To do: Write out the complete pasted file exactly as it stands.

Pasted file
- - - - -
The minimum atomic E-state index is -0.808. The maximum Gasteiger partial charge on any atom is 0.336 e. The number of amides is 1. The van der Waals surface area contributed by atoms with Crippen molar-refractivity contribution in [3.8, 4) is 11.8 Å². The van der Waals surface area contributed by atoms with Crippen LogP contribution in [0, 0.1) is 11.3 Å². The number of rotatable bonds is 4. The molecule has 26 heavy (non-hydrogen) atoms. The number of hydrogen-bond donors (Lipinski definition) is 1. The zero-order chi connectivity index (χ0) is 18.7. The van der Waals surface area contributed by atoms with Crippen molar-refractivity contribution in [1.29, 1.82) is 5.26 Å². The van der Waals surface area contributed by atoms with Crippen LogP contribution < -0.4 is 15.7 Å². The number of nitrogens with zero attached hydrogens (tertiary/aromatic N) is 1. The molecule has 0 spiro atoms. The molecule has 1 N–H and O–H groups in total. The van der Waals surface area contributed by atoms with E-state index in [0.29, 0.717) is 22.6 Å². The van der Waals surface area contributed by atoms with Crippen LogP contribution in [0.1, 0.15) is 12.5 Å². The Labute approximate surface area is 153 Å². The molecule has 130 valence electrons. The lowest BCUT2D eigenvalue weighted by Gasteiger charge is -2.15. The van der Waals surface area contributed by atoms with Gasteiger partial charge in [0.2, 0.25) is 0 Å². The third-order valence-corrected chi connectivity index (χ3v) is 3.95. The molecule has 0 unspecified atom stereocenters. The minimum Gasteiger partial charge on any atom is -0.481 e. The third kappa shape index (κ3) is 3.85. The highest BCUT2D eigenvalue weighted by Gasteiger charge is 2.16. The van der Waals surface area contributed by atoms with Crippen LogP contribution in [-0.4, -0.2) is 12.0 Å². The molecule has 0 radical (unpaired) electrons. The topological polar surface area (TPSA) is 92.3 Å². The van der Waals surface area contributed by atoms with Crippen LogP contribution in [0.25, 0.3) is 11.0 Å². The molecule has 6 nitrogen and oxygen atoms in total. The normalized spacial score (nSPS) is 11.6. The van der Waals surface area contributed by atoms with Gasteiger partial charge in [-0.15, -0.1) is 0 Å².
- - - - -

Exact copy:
The minimum atomic E-state index is -0.808. The maximum Gasteiger partial charge on any atom is 0.336 e. The number of amides is 1. The van der Waals surface area contributed by atoms with Crippen molar-refractivity contribution in [3.8, 4) is 11.8 Å². The van der Waals surface area contributed by atoms with Crippen LogP contribution in [0, 0.1) is 11.3 Å². The number of rotatable bonds is 4. The molecule has 26 heavy (non-hydrogen) atoms. The number of hydrogen-bond donors (Lipinski definition) is 1. The zero-order chi connectivity index (χ0) is 18.7. The van der Waals surface area contributed by atoms with Crippen molar-refractivity contribution in [1.29, 1.82) is 5.26 Å². The van der Waals surface area contributed by atoms with Crippen LogP contribution < -0.4 is 15.7 Å². The number of nitrogens with zero attached hydrogens (tertiary/aromatic N) is 1. The molecule has 0 spiro atoms. The molecule has 1 N–H and O–H groups in total. The van der Waals surface area contributed by atoms with E-state index in [0.29, 0.717) is 22.6 Å². The van der Waals surface area contributed by atoms with Crippen LogP contribution in [0.1, 0.15) is 12.5 Å². The Labute approximate surface area is 153 Å². The molecule has 130 valence electrons. The lowest BCUT2D eigenvalue weighted by Gasteiger charge is -2.15. The van der Waals surface area contributed by atoms with Gasteiger partial charge in [0.2, 0.25) is 0 Å². The third-order valence-corrected chi connectivity index (χ3v) is 3.95. The molecule has 0 unspecified atom stereocenters. The minimum Gasteiger partial charge on any atom is -0.481 e. The third kappa shape index (κ3) is 3.85. The highest BCUT2D eigenvalue weighted by Gasteiger charge is 2.16. The van der Waals surface area contributed by atoms with Crippen LogP contribution in [-0.4, -0.2) is 12.0 Å². The molecule has 0 radical (unpaired) electrons. The topological polar surface area (TPSA) is 92.3 Å². The van der Waals surface area contributed by atoms with Crippen LogP contribution in [0.25, 0.3) is 11.0 Å². The molecule has 6 nitrogen and oxygen atoms in total. The normalized spacial score (nSPS) is 11.6. The van der Waals surface area contributed by atoms with Gasteiger partial charge in [-0.15, -0.1) is 0 Å².